The Importance of Storytelling in Sustainability

As part of its event series, LIM’s Sustainability Task Force introduced Lance Gould and Edward Stern of the Brooklyn Story Lab, along with climate activist and actor Tim Guinee. The session kicked off with the question, “What is sustainable storytelling and why is it so important?”

Sustainable Speaker Series Flyer

Stern and Gould, who both had illustrious careers in journalism before starting the Lab, spoke to the ability of stories to cut through noise and connect with people. After all, climate science is often debated, but the impact of our own experiences is unimpeachable. They explain that telling a story allows the speaker to convey the message of the imminent threat of the climate crisis, without pushing information that can alienate audiences. By showing people why climate change initiatives and action are needed, you inspire people at a granular level that is meaningful and stays with them. The conversation can then move to the proactive side of climate threat.

Guinee, who students might be familiar with from the Netflix hit Inventing Anna, shared an old Hebrew story told to him by a rabbi, of a traveler who comes across a house engulfed in flames. He uses this story to show our own shortsightedness to often look at a fire in the distance and acknowledge the danger, but ignore the threat because it doesn’t affect us yet. The proverb poses the question of what we individually can do to see past the dread and take advantage of opportunities to catalyze change.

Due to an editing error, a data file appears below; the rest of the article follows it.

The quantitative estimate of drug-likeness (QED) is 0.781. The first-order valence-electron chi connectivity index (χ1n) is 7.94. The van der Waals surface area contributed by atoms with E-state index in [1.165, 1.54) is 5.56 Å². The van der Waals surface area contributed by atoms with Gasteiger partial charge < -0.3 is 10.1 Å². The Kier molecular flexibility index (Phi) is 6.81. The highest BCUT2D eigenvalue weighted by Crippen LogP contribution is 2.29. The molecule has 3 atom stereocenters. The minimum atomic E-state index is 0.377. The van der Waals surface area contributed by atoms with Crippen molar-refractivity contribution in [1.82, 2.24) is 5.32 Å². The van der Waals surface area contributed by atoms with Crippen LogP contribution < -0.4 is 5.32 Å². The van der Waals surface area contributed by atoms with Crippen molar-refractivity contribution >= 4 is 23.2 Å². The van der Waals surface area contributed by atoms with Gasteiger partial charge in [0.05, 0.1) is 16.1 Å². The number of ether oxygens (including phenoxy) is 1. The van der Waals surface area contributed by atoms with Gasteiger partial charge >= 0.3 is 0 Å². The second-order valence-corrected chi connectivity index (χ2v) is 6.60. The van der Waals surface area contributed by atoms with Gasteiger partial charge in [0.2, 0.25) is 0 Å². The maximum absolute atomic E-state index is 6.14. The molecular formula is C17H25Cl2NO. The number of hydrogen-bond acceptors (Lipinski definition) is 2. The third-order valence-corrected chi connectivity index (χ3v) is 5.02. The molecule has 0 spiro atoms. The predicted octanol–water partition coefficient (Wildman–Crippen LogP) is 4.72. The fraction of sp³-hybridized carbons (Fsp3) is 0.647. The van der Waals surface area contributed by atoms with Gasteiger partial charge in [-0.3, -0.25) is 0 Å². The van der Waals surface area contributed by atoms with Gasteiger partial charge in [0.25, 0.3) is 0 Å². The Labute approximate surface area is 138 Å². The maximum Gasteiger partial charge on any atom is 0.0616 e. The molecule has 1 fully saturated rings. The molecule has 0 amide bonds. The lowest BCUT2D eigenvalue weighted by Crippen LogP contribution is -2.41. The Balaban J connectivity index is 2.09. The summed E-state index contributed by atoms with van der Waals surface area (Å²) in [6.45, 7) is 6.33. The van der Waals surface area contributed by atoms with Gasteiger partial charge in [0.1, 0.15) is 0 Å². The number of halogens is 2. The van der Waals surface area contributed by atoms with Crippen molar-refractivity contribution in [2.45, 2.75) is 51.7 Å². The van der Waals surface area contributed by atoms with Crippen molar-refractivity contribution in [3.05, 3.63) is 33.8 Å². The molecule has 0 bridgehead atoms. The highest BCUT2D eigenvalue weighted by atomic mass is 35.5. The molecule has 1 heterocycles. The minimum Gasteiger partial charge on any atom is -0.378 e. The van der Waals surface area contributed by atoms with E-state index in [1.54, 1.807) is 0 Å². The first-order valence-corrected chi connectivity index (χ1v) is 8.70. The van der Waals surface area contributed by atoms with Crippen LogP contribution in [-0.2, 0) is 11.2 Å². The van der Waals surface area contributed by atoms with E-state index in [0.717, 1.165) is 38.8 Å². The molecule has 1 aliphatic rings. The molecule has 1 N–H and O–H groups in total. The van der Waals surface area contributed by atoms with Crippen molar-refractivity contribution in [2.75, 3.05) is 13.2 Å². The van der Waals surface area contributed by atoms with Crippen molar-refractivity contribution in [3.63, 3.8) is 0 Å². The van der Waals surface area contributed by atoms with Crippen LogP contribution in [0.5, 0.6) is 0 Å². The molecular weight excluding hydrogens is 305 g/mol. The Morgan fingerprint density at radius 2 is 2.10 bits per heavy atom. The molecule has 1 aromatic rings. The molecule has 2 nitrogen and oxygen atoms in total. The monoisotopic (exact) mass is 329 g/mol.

The three guest speakers promoted the narrative that we have more in common with one another than we think, and storytelling is a universal language that can uniquely grab our attention. However, that is not to say that data does not have a valued place in the stories we tell. It was mentioned that the IPCC report shows half the world’s population lives with water scarcity at different points throughout the year, and currently there are over 13 million climate refugees, and the number is growing! However, a roadmap to recovery is possible by 2030 through the Sustainable Development Goals.

A parting piece of advice delivered to anyone unsure of how to be a champion for a brighter future was to embrace vulnerability. Speakers spoke to the fact that for most people bringing new ideas or thought processes upfront to a new audience shows care and intentionality. On the topic of sustainability and storytelling, it was apropos to end with the closing line Guinee shared from the poem The Wind, One Brilliant Day by Antonio Machado “What have you done with the garden that was entrusted to you?"